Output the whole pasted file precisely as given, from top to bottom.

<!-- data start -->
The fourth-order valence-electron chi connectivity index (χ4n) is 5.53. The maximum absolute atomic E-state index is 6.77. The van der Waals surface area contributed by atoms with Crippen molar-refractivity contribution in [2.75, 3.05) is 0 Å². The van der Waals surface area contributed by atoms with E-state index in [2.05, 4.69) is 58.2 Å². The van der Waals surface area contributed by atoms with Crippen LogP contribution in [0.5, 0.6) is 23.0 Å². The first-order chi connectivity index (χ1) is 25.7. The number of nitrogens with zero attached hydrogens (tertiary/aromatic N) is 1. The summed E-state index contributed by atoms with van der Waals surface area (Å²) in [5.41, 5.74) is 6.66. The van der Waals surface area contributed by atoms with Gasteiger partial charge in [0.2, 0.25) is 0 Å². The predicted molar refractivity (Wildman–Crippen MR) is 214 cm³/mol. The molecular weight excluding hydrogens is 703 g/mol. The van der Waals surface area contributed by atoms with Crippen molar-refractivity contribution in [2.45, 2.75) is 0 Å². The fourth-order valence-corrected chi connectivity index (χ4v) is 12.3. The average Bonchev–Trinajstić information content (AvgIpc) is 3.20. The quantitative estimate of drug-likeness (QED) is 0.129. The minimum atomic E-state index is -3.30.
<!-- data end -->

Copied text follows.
The fourth-order valence-electron chi connectivity index (χ4n) is 5.53. The maximum absolute atomic E-state index is 6.77. The van der Waals surface area contributed by atoms with Crippen molar-refractivity contribution in [2.75, 3.05) is 0 Å². The van der Waals surface area contributed by atoms with E-state index in [2.05, 4.69) is 58.2 Å². The van der Waals surface area contributed by atoms with Crippen LogP contribution in [0.5, 0.6) is 23.0 Å². The first-order chi connectivity index (χ1) is 25.7. The number of nitrogens with zero attached hydrogens (tertiary/aromatic N) is 1. The summed E-state index contributed by atoms with van der Waals surface area (Å²) in [5.41, 5.74) is 6.66. The van der Waals surface area contributed by atoms with Gasteiger partial charge in [0.2, 0.25) is 0 Å². The predicted molar refractivity (Wildman–Crippen MR) is 214 cm³/mol. The molecular weight excluding hydrogens is 703 g/mol. The van der Waals surface area contributed by atoms with Crippen molar-refractivity contribution in [2.45, 2.75) is 0 Å². The fourth-order valence-corrected chi connectivity index (χ4v) is 12.3. The average Bonchev–Trinajstić information content (AvgIpc) is 3.20. The quantitative estimate of drug-likeness (QED) is 0.129. The minimum atomic E-state index is -3.30.